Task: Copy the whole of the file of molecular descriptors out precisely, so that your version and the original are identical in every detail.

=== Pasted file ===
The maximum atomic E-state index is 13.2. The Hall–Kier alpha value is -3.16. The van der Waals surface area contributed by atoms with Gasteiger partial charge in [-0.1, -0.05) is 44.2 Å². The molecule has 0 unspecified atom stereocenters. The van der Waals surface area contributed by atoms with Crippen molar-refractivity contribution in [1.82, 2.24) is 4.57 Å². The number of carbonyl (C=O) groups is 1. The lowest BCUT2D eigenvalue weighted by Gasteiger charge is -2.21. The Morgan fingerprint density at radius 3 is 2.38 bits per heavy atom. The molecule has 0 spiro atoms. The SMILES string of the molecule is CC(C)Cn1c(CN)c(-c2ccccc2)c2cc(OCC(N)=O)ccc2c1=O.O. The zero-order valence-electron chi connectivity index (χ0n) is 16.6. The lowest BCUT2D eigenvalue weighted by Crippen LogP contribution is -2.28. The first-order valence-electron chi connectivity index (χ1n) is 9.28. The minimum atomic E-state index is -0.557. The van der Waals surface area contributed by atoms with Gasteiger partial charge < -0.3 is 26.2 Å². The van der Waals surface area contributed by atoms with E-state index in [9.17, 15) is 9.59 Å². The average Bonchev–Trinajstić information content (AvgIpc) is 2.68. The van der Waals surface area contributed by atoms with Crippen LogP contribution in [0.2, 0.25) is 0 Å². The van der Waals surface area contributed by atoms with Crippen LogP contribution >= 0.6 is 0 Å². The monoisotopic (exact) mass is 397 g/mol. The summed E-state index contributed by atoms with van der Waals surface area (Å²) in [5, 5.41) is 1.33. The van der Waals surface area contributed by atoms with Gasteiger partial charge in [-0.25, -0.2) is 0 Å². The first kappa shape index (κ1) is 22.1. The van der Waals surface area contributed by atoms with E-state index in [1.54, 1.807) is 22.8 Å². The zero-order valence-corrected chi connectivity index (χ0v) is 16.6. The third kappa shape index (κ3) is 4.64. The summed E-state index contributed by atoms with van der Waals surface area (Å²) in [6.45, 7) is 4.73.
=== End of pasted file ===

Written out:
The maximum atomic E-state index is 13.2. The Hall–Kier alpha value is -3.16. The van der Waals surface area contributed by atoms with Gasteiger partial charge in [-0.1, -0.05) is 44.2 Å². The molecule has 0 unspecified atom stereocenters. The van der Waals surface area contributed by atoms with Crippen molar-refractivity contribution in [1.82, 2.24) is 4.57 Å². The number of carbonyl (C=O) groups is 1. The lowest BCUT2D eigenvalue weighted by Gasteiger charge is -2.21. The Morgan fingerprint density at radius 3 is 2.38 bits per heavy atom. The molecule has 0 spiro atoms. The SMILES string of the molecule is CC(C)Cn1c(CN)c(-c2ccccc2)c2cc(OCC(N)=O)ccc2c1=O.O. The zero-order valence-electron chi connectivity index (χ0n) is 16.6. The lowest BCUT2D eigenvalue weighted by Crippen LogP contribution is -2.28. The first-order valence-electron chi connectivity index (χ1n) is 9.28. The minimum atomic E-state index is -0.557. The van der Waals surface area contributed by atoms with Gasteiger partial charge < -0.3 is 26.2 Å². The van der Waals surface area contributed by atoms with E-state index in [9.17, 15) is 9.59 Å². The average Bonchev–Trinajstić information content (AvgIpc) is 2.68. The van der Waals surface area contributed by atoms with Crippen LogP contribution in [0.2, 0.25) is 0 Å². The van der Waals surface area contributed by atoms with Crippen LogP contribution >= 0.6 is 0 Å². The monoisotopic (exact) mass is 397 g/mol. The summed E-state index contributed by atoms with van der Waals surface area (Å²) in [5, 5.41) is 1.33. The van der Waals surface area contributed by atoms with Gasteiger partial charge in [-0.25, -0.2) is 0 Å². The first kappa shape index (κ1) is 22.1. The van der Waals surface area contributed by atoms with E-state index in [1.54, 1.807) is 22.8 Å². The zero-order valence-corrected chi connectivity index (χ0v) is 16.6. The third kappa shape index (κ3) is 4.64. The summed E-state index contributed by atoms with van der Waals surface area (Å²) in [6.45, 7) is 4.73.